A constitution that is bi-cultural and post-colonial

New Zealand has an ‘amazing’ and very positive opportunity to create a unique, post-colonial governance arrangements, writes Wally Hicks.

I don’t like to live ‘troubled’ by wrong thought, false or mistaken action. I consider sub- and unconscious remorse, self-reproach and guilt are prime causes of dis-ease and ill health.

I believe we humans are ethical and moral beings. Entire religions and philosophies are founded on the concept of ‘right’ or ‘ethical’ relations between people and with the world. This is the source of our Law and Justice – courtroom trial – or Ture – utu (reciprocity).

Society reflects the individuals within it. Like myself, many Kiwis feel unease and disdain at aspects of our Pākehā colonial heritage imbued with racism, deceit, duplicity and injustice.

Due to Pākehā dishonouring Te Tiriti o Waitangi, New Zealand society is troubled by race relations at a deep level: dis-eased to its very foundation.

Healing continues with the Waitangi Tribunal, Treaty Principles and full and final Treaty Settlements. The question of who is culpable is resolved. Present-day Māori and Pākehā are acting on behalf of our ancestors to right past wrongs.

Te Tiriti recognises tangata whenua status and the equality of hapū iwi (Maori). Their mana, rangatiratanga and tikanga stands alongside British sovereignty, parliamentary democracy and government (The Crown).

Put simply, our future Constitutional government must do the same or else perpetuate the wrongs, thus committing future generations, albeit insidiously, to outdated roles of colonised and coloniser, oppressor and oppressed: shame and dis-ease. I refuse to accept this.

Te Tiriti o Waitangi is the only shared, ‘partnership’ or bicultural basis for our Constitution. Pre-eminent, not Clause 11. A universal rights preamble followed by a Te Tiriti ‘partnership’ Article.

A true ‘partnership’ model of governance must be formulated and emerge from this. It may depend on Crown (Pākehā) acceptance of:

  1. The Te Reo version of Te Tiriti o Waitangi and hapū iwi understanding of it, and
  2. A hapū iwi model for ‘Māori’ representation to jointly govern the country. Discussion of this has been splendidly initiated by Matike Mai Aotearoa: Iwi Leaders Report on Constitutional Transformation.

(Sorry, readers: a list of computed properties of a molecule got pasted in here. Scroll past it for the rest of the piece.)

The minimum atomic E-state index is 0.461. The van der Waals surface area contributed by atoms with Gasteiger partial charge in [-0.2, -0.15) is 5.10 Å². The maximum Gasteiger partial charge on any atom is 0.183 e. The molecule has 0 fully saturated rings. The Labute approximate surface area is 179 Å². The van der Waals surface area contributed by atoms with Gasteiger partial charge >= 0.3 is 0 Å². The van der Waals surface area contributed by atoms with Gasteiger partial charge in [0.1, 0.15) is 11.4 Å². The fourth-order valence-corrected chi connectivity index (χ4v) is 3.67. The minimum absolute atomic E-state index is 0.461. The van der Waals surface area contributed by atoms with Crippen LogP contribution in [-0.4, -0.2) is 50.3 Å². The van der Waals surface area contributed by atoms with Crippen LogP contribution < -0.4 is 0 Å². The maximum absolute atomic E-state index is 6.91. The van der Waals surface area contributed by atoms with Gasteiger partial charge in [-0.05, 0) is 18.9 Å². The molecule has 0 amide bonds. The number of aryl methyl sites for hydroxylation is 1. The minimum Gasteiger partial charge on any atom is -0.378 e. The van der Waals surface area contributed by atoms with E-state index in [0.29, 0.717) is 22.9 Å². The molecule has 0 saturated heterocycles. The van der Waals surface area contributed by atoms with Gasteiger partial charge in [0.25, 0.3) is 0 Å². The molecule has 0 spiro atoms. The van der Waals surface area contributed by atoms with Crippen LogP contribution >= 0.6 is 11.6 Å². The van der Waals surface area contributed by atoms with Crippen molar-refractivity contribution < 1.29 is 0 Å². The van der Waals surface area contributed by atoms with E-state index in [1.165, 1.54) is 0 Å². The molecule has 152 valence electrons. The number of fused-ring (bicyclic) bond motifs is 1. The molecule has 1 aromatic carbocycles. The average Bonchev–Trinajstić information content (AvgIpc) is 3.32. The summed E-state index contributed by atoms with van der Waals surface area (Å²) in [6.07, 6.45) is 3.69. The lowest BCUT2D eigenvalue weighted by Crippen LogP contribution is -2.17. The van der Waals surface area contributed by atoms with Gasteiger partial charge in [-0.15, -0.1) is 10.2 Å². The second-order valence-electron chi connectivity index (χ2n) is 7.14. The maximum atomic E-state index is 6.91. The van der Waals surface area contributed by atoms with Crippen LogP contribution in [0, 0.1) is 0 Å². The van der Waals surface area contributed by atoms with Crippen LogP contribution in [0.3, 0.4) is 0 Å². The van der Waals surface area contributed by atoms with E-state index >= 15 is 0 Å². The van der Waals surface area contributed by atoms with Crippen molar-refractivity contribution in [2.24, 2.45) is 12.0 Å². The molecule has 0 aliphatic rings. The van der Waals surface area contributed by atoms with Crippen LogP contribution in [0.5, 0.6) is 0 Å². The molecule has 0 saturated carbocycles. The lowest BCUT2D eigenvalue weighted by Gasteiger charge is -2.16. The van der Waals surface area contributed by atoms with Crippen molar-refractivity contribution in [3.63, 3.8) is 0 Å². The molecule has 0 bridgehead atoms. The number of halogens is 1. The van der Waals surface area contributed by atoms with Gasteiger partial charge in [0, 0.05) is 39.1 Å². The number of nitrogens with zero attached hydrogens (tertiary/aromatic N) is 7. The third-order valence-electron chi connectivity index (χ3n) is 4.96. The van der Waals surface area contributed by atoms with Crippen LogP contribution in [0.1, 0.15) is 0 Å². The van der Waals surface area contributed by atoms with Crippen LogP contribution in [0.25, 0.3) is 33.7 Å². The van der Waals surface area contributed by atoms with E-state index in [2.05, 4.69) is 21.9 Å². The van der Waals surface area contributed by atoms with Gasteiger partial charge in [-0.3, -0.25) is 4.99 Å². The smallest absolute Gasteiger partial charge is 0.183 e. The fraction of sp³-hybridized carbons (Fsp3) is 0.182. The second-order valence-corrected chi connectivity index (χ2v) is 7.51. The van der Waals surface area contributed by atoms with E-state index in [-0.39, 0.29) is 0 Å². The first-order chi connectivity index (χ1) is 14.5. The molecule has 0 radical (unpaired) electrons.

An amazing opportunity and immense positive challenge lies ahead: The creation of a post-colonial, bicultural and multicultural Constitution for Aotearoa New Zealand, truly unique in the world: The best of Māori and Pākehā.

Will it involve what Māori academic Ani Mikaere calls “the mind-shift required amongst Pākehā society as a whole”?1 Pākehā who, says Mikaere, “must place their trust in Māori, not the other way around.”2 I agree.

I keenly anticipate “when we can come as two peoples: Māori and Pākehā … to negotiate a basis for our society”3 – a codified Constitution describing a unique, world-leading form of government I call Marae Ture/Legislative Assembly, resolutely founded on Te Tiriti o Waitangi.

1. ‘Are we all New Zealanders Now? The Search for Pakeha Indigeneity’ by Ani Mikaere: Bruce Jesson Memorial Lecture, 2004.
2. Ibid.
3. Ibid, quoting Ray Nairn, 1986.

About Wally Hicks: I am a Pākehā of English descent. Fifth generation ‘Kiwi’ on all sides of my family bar one, my Jewish. I have yet to identify any ‘Māori’ ancestors. One possibility exists. I consider myself Ngāti Tiriti, People of the Treaty. One way or another my life has revolved around stories, real-life and ‘fiction’. In Playback Theatre, writing and volunteer community development this has required me to walk in others’ shoes as best I can. For me life is holistic. All things are connected. I don’t want my descendants to look back in 200 years and say, ‘They had this amazing opportunity and yet continued to do wrong.’


Read more about the Treaty of Waitangi in our proposed constitution

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